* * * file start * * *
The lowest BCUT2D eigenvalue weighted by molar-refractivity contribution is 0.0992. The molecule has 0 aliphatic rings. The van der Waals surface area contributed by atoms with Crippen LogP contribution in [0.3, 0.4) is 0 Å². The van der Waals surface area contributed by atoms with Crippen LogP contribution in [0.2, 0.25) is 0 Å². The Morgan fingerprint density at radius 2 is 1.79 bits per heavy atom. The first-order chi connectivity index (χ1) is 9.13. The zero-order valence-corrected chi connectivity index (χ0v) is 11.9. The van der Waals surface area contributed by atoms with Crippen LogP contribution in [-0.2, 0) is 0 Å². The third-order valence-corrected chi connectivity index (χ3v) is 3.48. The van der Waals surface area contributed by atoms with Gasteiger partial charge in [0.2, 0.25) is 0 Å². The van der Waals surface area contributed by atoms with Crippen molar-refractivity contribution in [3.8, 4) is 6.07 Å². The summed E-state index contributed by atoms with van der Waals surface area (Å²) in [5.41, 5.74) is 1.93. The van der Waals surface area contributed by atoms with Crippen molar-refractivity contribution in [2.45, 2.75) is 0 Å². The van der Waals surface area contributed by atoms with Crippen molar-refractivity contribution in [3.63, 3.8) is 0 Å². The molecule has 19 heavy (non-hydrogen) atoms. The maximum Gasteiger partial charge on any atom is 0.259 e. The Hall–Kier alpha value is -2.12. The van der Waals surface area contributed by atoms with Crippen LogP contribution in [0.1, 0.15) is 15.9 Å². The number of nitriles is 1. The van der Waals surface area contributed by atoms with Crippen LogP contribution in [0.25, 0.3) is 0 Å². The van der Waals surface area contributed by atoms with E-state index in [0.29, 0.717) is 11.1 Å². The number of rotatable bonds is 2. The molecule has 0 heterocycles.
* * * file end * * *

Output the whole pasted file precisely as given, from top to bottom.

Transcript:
The lowest BCUT2D eigenvalue weighted by molar-refractivity contribution is 0.0992. The molecule has 0 aliphatic rings. The van der Waals surface area contributed by atoms with Crippen LogP contribution in [0.3, 0.4) is 0 Å². The van der Waals surface area contributed by atoms with Crippen LogP contribution in [0.2, 0.25) is 0 Å². The Morgan fingerprint density at radius 2 is 1.79 bits per heavy atom. The first-order chi connectivity index (χ1) is 9.13. The zero-order valence-corrected chi connectivity index (χ0v) is 11.9. The van der Waals surface area contributed by atoms with Crippen LogP contribution in [-0.2, 0) is 0 Å². The third-order valence-corrected chi connectivity index (χ3v) is 3.48. The van der Waals surface area contributed by atoms with Gasteiger partial charge in [0.2, 0.25) is 0 Å². The van der Waals surface area contributed by atoms with Crippen molar-refractivity contribution in [3.8, 4) is 6.07 Å². The summed E-state index contributed by atoms with van der Waals surface area (Å²) in [5.41, 5.74) is 1.93. The van der Waals surface area contributed by atoms with Crippen molar-refractivity contribution in [2.45, 2.75) is 0 Å². The van der Waals surface area contributed by atoms with Crippen molar-refractivity contribution in [3.63, 3.8) is 0 Å². The molecule has 19 heavy (non-hydrogen) atoms. The maximum Gasteiger partial charge on any atom is 0.259 e. The Hall–Kier alpha value is -2.12. The van der Waals surface area contributed by atoms with Crippen LogP contribution in [0.1, 0.15) is 15.9 Å². The number of nitriles is 1. The van der Waals surface area contributed by atoms with Crippen LogP contribution in [0.25, 0.3) is 0 Å². The van der Waals surface area contributed by atoms with E-state index in [0.29, 0.717) is 11.1 Å². The number of rotatable bonds is 2. The molecule has 0 heterocycles.